Awakening Isn't Always Enough

Pamela Spiro Wagner

     The clinical picture of schizophrenia is often described in terms of "positive" symptoms -- meaning hallucinations and delusions, symptoms that are present but should be absent -- and "negative" or deficit symptoms, like apathy, flattened emotions, and lack of motivation and drive.

Traditional neuroleptics are more or less effective with regard to positive symptoms; indeed, it was only when patients that had been severely agitated and out of control were effectively "tranquilized" that deinstitutionalization, for good or ill, was even possible.

Negative symptoms, since they generally resulted in more "manageable" patients, never seemed to be as much of a problem until it became clear that "wonder-working" drugs like Thorazine were not bringing about the miracles of rehabilitation that had been hoped for. Patients, though now quieter, were often still clearly disabled, often unable to care for themselves or function in society. What was so different about Clozaril, the first of the "atypical antipsychotic" drugs to be released in the U.S., was that reportedly it alleviated negative symptoms as well as positive ones, leading to renewed hopes that for the first time it might be possible not merely to empty mental institutions by dumping patients out on the streets, but to restore reasonable functioning even to those who'd been severely incapacitated for years.

In fact, although improvement, even in treatment-refractory schizophrenics, was anticipated, what happened was totally unexpected, according to Yale professors Kathleen Degen, M.D. and Ellen Nasper, PhD. who relate in their book RETURN FROM MADNESS how, Lazarus-like, some patients taking clozapine have experienced an "awakening," becoming for the first time in decades almost completely symptom-free.

Patients describe their experience of illness vividly; "I was just a vegetable" said one; another, while actively ill, had "felt like a nonhuman." Now, often for the first time in their adult lives, recovering patients have a sense that there is a life for them to live; some have managed not only to leave the hospital environment and live independently, but also to attend school or return to the workplace.

And yet, as Degen and Nasper report, not all whose symptoms improve are able to successfully re-enter "normal" society. This itself was unexpected, because, after all, the thinking went, if someone was no longer
incapacitated by hearing voices or delusional thinking, nor by negative symptoms like apathy and asociality, what would prevent him or her from achieving complete rehabilitation?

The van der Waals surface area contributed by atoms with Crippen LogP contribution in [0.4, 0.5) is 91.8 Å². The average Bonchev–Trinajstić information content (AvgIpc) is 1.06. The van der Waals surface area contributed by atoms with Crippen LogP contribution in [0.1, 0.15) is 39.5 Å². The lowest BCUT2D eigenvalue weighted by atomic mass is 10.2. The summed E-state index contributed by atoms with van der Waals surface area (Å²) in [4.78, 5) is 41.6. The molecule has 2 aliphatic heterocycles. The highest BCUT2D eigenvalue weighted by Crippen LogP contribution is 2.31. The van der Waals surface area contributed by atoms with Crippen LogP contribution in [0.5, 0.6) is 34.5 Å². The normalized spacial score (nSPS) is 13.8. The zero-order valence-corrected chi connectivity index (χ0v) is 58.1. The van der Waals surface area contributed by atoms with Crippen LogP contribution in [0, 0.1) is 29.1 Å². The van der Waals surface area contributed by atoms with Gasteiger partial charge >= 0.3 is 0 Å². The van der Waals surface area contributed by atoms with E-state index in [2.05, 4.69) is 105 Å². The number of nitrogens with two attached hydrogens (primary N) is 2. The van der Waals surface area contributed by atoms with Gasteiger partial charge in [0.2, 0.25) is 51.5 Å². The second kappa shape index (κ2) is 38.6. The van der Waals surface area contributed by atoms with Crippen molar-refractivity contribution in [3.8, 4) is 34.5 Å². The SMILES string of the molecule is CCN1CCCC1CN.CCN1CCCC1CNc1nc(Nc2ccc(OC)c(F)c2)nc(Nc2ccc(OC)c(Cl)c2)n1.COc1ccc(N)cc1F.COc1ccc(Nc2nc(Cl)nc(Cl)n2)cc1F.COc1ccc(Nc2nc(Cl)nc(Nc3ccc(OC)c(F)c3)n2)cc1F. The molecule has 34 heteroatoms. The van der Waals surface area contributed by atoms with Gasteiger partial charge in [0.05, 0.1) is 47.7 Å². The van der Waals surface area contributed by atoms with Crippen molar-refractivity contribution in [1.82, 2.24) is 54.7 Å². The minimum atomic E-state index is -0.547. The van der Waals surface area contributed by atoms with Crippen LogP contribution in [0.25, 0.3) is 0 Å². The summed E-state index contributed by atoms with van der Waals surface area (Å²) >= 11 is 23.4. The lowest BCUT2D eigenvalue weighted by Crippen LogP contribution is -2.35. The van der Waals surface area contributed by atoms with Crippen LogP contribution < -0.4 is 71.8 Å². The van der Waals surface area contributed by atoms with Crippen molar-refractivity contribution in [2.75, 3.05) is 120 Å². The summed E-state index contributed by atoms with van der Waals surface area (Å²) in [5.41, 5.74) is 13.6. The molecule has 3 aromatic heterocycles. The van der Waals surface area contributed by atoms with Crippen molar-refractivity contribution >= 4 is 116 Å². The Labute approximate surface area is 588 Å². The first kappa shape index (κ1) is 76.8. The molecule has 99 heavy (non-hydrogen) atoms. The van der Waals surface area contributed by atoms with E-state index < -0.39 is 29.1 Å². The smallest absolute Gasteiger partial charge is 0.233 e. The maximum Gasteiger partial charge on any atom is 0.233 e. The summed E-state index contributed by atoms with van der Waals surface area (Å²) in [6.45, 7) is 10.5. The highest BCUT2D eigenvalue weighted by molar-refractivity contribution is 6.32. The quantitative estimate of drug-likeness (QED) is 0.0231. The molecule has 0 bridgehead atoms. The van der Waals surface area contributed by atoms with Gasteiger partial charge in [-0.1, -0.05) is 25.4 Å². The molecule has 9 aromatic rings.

Since 1991, when Clozaril was first approved, Degen and Nasper have worked with clozapine-treated patients at the Greater Bridgeport Community Mental Health Center in Connecticut. The subtitle of RETURN FROM MADNESS neatly encapsulates their argument, which is an eloquent statement on behalf of  "Psychotherapy with People Taking the New Antipsychotic Medications and Emerging from Severe, Lifelong, and Disabling Schizophrenia." This is more radical than it might seem. Since the mid-eighties, when it was shown that insight-oriented psychotherapy did schizophrenic patients more harm than good, psychotherapy, at least in public clinics, has rarely been offered them.

But the unanticipated effectiveness of Clozaril has led the Bridgeport authors to do some rethinking: some of those who had been grossly out of touch, often for decades, have come back to the land of the living, only to find themselves encountering unanticipated difficulties, different from, but not necessarily less troubling than, the illness itself. As Drs. Degen and Nasper observe, patients on Clozaril who "experienced the dramatic and unexpected alleviation of symptoms that expanded...their capacity for broader psychosocial independence...[often found it also] caused an upsurge of other [unexpected] symptoms...bewilderment, anxiety, depression, the release of traumatic childhood memories, social phobia, identity crisis..." As one such patient put it, "I don't know who I am"; another declared he hated sanity  because "now I have to figure out what I'm going to do with the rest of my life."  

In their 40s or 50s or 60s, after decades of psychiatric invalidism, many were, in their own words, "career mental patients"; they'd literally known no other life and in some sense have made peace with that fact. Having never had the chance to accomplish the psychic tasks of adolescence nor meet the usual milestones of adulthood, they nevertheless understand all too well what they've missed out on, seemingly irreparably. In fact, as Degen and Nasper relate in their book, not all who encounter these difficulties inevitably find awakening worth the price; as the man who hated sanity explained, I want to be crazy...That's the only life I've known... Awakening is not enough.

Degen and Nasper say. A new kind of supportive psychotherapy must be designed to meet these unforeseen needs and problems if "awakened" patients are not to give up but to adapt successfully to the massive change in their lives that they least of all could have expected.

*RETURN FROM MADNESS by Kathleen Degen and Ellen Nasper is published by Jason Aronson Inc. 1996. 



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